You know what it takes to make me want to hit the unsubscribe button these days? 32.1 miles. That’s the distance between Huntington Beach, CA and the beautiful city of San Juan Capistrano.

Today I’ll use a personal anecdote (and a tasty temptation) to illustrate how a strategic email marketing tactic can backfire if exercised in an un-strategic way.

I Love Getting Targeted Emails

In perusing today’s emails, I came across a great deal from a daily email deal list. This one looked straight up tasty:

Oh man, I’m a sucker for pizza… especially good pizza. Who isn’t? And though my cravings lean toward the NYC style, I’ve great memories of Chicago’s version with its iconic thick crust…

I remember walking 25 minutes in the snow from world famous Giardano’s back to our hotel and opening up the box to still piping hot, incredible pizza pie! I even left to go out for more than a few hours, came back and enjoyed that last slice more because somehow it had gotten better sitting in the box on the counter all night.

Whoa, sorry, I think I was dreaming for a second, because I woke up chewing my pillowcase. Okay, whatever. If there’s a great Chicago style pizza within sniffing distance, I’m in.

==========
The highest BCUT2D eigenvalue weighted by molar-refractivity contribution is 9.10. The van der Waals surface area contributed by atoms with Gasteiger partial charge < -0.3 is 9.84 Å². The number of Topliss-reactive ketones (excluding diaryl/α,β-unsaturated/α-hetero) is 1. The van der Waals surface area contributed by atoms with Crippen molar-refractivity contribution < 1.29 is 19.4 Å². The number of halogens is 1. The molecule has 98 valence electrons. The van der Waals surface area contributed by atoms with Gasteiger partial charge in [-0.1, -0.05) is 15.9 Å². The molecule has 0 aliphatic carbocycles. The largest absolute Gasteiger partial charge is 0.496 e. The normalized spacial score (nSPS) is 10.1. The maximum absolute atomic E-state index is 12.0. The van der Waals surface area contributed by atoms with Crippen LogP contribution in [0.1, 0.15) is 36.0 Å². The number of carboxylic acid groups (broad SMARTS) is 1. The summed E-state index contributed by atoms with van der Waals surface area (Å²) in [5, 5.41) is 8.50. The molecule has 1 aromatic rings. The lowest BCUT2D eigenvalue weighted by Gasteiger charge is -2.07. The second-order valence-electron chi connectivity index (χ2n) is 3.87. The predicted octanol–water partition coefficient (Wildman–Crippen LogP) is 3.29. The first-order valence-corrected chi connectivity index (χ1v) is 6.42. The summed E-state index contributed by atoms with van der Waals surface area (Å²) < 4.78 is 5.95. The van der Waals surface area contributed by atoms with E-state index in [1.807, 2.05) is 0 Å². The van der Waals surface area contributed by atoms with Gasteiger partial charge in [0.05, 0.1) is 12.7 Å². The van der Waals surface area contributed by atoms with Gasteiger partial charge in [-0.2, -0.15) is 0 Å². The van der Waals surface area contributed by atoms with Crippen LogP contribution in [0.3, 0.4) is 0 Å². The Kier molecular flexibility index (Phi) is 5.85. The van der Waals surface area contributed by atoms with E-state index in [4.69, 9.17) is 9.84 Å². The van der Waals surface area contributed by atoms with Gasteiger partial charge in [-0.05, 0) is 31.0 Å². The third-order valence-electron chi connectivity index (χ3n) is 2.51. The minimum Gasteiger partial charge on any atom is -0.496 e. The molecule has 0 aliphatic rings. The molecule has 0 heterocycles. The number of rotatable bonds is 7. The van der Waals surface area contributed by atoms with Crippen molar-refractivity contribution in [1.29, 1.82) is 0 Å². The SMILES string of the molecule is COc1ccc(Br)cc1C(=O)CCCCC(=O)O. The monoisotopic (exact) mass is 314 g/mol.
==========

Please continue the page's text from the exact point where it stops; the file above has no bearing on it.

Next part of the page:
But Please Be on Target

The question is: what exactly is sniffing distance? For that matter, what’s an acceptable drive for good pizza? What’s an acceptable drive for $15 off good pizza? The pizza place in the email (Vito’s) is exactly 32.1 miles away from me. And even though San Juan Capistrano is an amazingly beautiful city, Vito’s might as well be in Chicago because I won’t be in either of those cities tonight.

Segmenting by Location Only Has a Few Mile Range for Low Price Items

Listen, email list segmentation of a zip code is a great thing, but not if it doesn’t make sense for the recipient. If I get a coupon for a few thousand off of a new car, a 30 mile drive is nothing. But it just doesn’t work for pizza.

I wouldn’t blame Vito’s Pizza shop for this (I’m sure they just signed up for this email blast and didn’t do the segmenting themselves), but I don’t need to hear about a food deal that isn’t in my local neighborhood. How about something in a city that at least borders my hometown?

I Wonder Who Hit the Unsubscribe Button?

So what’s my tolerance for this kind of mis-segmentation? Hmmmn, not too much, I guess. But the emails from Living Social do look very delicious, so I guess I won’t hit unsubscribe just yet. A well laid out email is always welcome in my inbox, so I’ll hang on for just a few more weeks. But I need to look at emails to have something to write about. Your average customer doesn’t.

All is not lost though. Next time I’m visiting the mission in San Juan Capistrano, I’ll look up Vito’s Pizza. I’ll even pay full price.